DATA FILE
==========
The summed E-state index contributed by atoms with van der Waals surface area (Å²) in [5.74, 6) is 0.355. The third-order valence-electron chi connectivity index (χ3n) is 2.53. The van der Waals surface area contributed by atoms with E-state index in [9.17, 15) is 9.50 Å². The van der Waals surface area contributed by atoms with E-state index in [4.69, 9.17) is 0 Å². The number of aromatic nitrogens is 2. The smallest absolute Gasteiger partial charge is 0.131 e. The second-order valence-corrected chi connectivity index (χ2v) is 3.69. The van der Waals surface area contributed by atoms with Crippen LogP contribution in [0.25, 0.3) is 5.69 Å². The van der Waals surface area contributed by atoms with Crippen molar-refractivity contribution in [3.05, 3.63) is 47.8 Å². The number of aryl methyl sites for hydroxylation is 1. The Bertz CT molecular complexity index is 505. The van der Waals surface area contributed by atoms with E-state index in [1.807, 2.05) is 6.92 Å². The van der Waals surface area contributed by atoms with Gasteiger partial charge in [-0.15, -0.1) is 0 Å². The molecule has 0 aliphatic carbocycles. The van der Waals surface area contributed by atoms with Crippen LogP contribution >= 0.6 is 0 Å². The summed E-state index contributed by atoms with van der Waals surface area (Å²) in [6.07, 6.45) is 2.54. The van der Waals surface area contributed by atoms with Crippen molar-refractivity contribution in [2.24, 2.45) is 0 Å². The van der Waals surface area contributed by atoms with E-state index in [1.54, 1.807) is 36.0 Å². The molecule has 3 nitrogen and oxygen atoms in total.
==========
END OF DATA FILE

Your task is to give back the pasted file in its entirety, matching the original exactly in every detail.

The summed E-state index contributed by atoms with van der Waals surface area (Å²) in [5.74, 6) is 0.355. The third-order valence-electron chi connectivity index (χ3n) is 2.53. The van der Waals surface area contributed by atoms with E-state index in [9.17, 15) is 9.50 Å². The van der Waals surface area contributed by atoms with E-state index in [4.69, 9.17) is 0 Å². The number of aromatic nitrogens is 2. The smallest absolute Gasteiger partial charge is 0.131 e. The second-order valence-corrected chi connectivity index (χ2v) is 3.69. The van der Waals surface area contributed by atoms with Crippen LogP contribution in [0.25, 0.3) is 5.69 Å². The van der Waals surface area contributed by atoms with Crippen molar-refractivity contribution in [3.05, 3.63) is 47.8 Å². The number of aryl methyl sites for hydroxylation is 1. The Bertz CT molecular complexity index is 505. The van der Waals surface area contributed by atoms with E-state index in [1.807, 2.05) is 6.92 Å². The van der Waals surface area contributed by atoms with Gasteiger partial charge in [-0.15, -0.1) is 0 Å². The molecule has 0 aliphatic carbocycles. The van der Waals surface area contributed by atoms with Crippen LogP contribution >= 0.6 is 0 Å². The summed E-state index contributed by atoms with van der Waals surface area (Å²) in [6.07, 6.45) is 2.54. The van der Waals surface area contributed by atoms with Crippen molar-refractivity contribution in [2.24, 2.45) is 0 Å². The van der Waals surface area contributed by atoms with E-state index in [1.54, 1.807) is 36.0 Å². The molecule has 3 nitrogen and oxygen atoms in total.